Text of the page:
(Carduus) Thistle family

Is land fulfilling the primal curse because it brings forth

thistles? So thinks the farmer, no doubt, but not the goldfinches

which daintily feed among the fluffy seeds, nor the bees, nor the

"painted lady," which may be seen in all parts of the world where

thistles grow, hovering about the beautiful rose-purple flowers.

In the prickly cradle of leaves, the caterpillar of this thistle

butterfly weaves a web around its main food store.

When the Danes invaded Scotland, they stole a silent night march

upon the Scottish camp by marching barefoot; but a Dane

inadvertently stepped on a thistle, and his sudden, sharp cry,

arousing the sleeping Scots, saved them and their country: hence

the Scotch emblem.

>From July to November blooms the COMMON, BURR, SPEAR, PLUME,


(C. lanceolatus or Circium lanceolatum of Gray), a native of

Europe and Asia, now a most thoroughly naturalized American from

Newfoundland to Georgia, westward to Nebraska. Its violet

flower-heads, about an inch and a half across, and as high as

wide, are mostly solitary at the ends of formidable branches, up

which few crawling creatures venture. But in the deep tube of

each floret there is nectar secreted for the flying visitor who

can properly transfer pollen from flower to flower. Such a one

suffers no inconvenience from the prickles, but, on the contrary,

finds a larger feast saved for him because of them. Dense,

matted, wool-like hairs, that cover the bristling stems of most

thistles, make climbing mighty unpleasant for ants, which ever

delight in pilfering sweets. Perhaps one has the temerity to

start upward.

"Fain would I climb, yet fear to fall."

"If thy heart fail thee, climb not at all,"

might be the ant's passionate outburst to the thistle, and the

thistle's reply, instead of a Sir Walter and Queen Elizabeth

couplet. Long, lance-shaped, deeply cleft, sharply pointed, and

prickly dark green leaves make the ascent almost unendurable;

nevertheless the ant bravely mounts to where the bristle-pointed,

overlapping scales of the deep green cup hold the luscious

flowers. Now his feet becoming entangled in the cottony fibers

wound about the scaly armor, and a bristling bodyguard thrusting

spears at him in his struggles to escape, death happily releases

him. All this tragedy to insure the thistle's cross-fertilized

seed that, seated on the autumn winds, shall be blown far and

wide in quest of happy conditions for the offspring!

Sometimes the PASTURE or FRAGRANT THISTLE (C. odoratus or C.

pumilum of Gray) still further protects its beautiful, odorous

purple or whitish flower-head, that often measures three inches

across, with a formidable array of prickly small leaves just

below it. In case a would-be pilferer breaks through these lines,

however, there is a slight glutinous strip on the outside of the

bracts that compose the cup wherein the nectar-filled florets are

packed; and here, in sight of Mecca, he meets his death, just as

a bird is caught on limed twigs. The pasture thistle, whose range

is only from Maine to Delaware, blooms from July to September.

Even gentle Professor Gray hurls anathema at the CANADA THISTLE;

"a vile pest" he calls it. As CURSED, CORN, HARD, and CREEPING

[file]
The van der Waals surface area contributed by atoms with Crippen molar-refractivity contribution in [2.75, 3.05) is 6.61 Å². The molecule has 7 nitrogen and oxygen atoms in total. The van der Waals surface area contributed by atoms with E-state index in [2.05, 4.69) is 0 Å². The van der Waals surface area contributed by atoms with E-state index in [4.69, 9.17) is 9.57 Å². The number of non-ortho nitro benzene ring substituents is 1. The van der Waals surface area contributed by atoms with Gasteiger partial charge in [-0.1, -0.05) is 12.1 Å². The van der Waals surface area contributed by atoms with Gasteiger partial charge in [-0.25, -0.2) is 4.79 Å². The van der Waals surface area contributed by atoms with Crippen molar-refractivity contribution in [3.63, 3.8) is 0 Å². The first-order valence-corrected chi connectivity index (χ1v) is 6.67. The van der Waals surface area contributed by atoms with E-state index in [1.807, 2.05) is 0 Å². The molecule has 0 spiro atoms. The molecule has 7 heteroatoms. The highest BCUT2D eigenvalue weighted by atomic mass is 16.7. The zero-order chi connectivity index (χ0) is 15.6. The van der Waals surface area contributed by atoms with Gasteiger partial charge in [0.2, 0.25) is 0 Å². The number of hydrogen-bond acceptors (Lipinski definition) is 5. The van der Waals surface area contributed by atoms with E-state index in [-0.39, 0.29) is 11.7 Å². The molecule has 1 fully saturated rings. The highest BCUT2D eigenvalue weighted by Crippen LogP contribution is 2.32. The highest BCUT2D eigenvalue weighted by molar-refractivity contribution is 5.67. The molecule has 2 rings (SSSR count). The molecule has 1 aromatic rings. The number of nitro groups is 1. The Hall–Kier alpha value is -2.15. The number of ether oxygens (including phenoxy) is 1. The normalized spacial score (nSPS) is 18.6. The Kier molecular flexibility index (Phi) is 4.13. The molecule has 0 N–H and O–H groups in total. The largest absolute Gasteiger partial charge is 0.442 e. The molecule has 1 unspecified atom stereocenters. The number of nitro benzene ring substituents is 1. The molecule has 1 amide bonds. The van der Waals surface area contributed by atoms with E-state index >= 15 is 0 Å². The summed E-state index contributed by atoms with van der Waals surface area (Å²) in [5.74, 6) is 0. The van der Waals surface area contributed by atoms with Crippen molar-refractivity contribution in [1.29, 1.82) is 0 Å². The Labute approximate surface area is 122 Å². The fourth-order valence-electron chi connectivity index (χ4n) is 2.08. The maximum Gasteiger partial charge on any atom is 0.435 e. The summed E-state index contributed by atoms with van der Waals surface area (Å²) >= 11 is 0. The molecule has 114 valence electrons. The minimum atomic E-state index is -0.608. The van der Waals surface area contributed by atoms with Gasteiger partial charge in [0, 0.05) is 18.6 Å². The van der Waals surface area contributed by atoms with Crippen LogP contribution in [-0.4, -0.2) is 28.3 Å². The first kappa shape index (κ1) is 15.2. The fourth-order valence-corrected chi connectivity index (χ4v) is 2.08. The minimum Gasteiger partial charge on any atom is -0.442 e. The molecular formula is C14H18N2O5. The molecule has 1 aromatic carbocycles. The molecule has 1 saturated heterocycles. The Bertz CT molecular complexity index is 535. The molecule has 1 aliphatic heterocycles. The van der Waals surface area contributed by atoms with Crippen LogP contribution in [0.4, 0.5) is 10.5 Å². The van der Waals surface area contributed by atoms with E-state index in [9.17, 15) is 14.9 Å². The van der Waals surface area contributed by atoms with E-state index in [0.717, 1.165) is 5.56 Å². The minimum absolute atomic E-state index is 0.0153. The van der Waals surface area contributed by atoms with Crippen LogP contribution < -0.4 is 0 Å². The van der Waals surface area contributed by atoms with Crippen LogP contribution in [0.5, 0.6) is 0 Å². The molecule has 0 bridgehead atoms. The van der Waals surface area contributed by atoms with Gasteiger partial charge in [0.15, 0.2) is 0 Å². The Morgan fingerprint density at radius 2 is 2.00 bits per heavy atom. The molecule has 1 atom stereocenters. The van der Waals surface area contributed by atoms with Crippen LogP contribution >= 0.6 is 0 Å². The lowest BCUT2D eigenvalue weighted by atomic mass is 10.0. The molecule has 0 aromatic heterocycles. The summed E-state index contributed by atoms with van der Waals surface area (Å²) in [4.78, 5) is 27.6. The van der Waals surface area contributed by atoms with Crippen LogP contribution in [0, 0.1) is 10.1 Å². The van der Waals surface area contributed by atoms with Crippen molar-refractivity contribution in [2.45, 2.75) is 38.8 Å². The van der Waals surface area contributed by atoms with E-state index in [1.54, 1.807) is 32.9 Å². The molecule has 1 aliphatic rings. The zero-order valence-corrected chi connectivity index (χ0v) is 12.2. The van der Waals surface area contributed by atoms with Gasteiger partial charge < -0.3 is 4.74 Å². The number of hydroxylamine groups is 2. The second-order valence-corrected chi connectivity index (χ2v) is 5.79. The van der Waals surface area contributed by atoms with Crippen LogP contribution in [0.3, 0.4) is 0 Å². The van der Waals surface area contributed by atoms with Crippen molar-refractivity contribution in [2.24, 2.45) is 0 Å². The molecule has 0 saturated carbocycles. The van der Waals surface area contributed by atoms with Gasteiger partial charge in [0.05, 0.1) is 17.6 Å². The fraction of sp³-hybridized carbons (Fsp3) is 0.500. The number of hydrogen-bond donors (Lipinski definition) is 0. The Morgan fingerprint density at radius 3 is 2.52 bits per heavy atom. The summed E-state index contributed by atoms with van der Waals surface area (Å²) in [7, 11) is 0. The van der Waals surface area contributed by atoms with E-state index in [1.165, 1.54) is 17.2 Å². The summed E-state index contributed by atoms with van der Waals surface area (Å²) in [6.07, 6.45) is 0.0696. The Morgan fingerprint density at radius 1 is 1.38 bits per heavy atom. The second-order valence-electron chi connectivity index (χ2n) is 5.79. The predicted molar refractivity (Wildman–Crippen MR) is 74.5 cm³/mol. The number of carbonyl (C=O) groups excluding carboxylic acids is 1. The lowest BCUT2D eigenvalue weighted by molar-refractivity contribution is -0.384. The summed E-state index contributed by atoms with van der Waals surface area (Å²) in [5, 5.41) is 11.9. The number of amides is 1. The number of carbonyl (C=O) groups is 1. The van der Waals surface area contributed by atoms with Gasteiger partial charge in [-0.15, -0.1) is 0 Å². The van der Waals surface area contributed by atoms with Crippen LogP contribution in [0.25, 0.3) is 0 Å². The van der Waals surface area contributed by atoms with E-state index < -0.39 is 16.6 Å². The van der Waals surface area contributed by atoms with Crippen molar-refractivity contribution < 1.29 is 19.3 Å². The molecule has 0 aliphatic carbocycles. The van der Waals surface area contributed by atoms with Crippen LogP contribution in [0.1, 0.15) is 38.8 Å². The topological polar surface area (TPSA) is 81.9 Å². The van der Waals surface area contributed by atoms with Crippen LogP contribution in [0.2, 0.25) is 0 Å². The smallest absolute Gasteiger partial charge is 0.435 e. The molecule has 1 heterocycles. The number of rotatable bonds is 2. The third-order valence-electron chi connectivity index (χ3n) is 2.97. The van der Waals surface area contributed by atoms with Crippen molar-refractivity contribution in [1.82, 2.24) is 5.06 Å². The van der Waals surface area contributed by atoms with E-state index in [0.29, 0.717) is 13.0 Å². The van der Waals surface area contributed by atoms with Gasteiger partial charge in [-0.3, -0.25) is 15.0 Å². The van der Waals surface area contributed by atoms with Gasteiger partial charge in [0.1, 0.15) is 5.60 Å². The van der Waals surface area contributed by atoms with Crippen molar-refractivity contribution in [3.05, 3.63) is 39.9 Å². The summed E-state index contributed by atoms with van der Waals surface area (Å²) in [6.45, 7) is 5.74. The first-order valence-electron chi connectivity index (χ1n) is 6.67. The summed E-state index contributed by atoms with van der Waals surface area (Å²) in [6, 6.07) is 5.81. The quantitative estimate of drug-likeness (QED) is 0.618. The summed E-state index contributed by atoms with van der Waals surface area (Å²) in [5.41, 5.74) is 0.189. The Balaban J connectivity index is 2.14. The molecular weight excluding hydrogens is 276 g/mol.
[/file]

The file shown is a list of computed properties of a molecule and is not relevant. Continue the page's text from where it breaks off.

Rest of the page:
THISTLE it is variously known here and in Europe, whence it came

to overrun our land from Newfoundland to Virginia, westward to

Nebraska. By horizontal rootstocks it creeps and forms patches

almost impossible to eradicate. The small reddish-purple

flower-heads, barely an inch across, usually contain about a

hundred florets each. In their tubes the abundant nectar rises

high, so that numerous insects, even with the shortest tongues,

are able to enjoy it. Not only bees and butterflies, but wasps,

flies, and beetles feast diligently. When a floret opens, a

quantity of pollen emerges at the upper end of the anther

cylinder, pressed up by the growing style. Owing to their slight

stickiness and the sharp processes over their entire surface, the

pollen grains, which readily cling to the hairs of insects, are

transported to the two-branched, hairy stigma of an older floret.

But even should insects not visit the flower (and in fine weather

they swarm about it), it is marvelously adapted to fertilize

itself. Farmers may well despair of exterminating a plant so

perfectly equipped in every part; to win life's battles.

"The colour of purple...was, amongst the ancients, typical of

royalty. It was a kind of red richly shot with blue, and the dye

producing it was attained from a shell found in considerable

numbers off the coast of Tyre, and on the shore near the site of

that ancient city, great heaps of such shells are still to be

found. The production of the true royal purple dye was a very

costly affair, and therefore it was often imitated with a mixture

of cochineal and indigo..." - J. JAMES TISSOT.

As many so-called purple flowers are more strictly magenta, the

reader is referred to the next group if he has not found the

flower for which he is in search here. Also to the "White and

Greenish" section since many colored flowers show a tendency to

revert to the white type from which, doubtless, all were evolved.

He should remember that all flowers are more or less variable in

shade, according to varying conditions.

TANSY BITTERBUTTONS TRAILING ARBUTUS MAYFLOWER GROUND LAUREL facebooktwittergoogle_plusredditpinterestlinkedinmail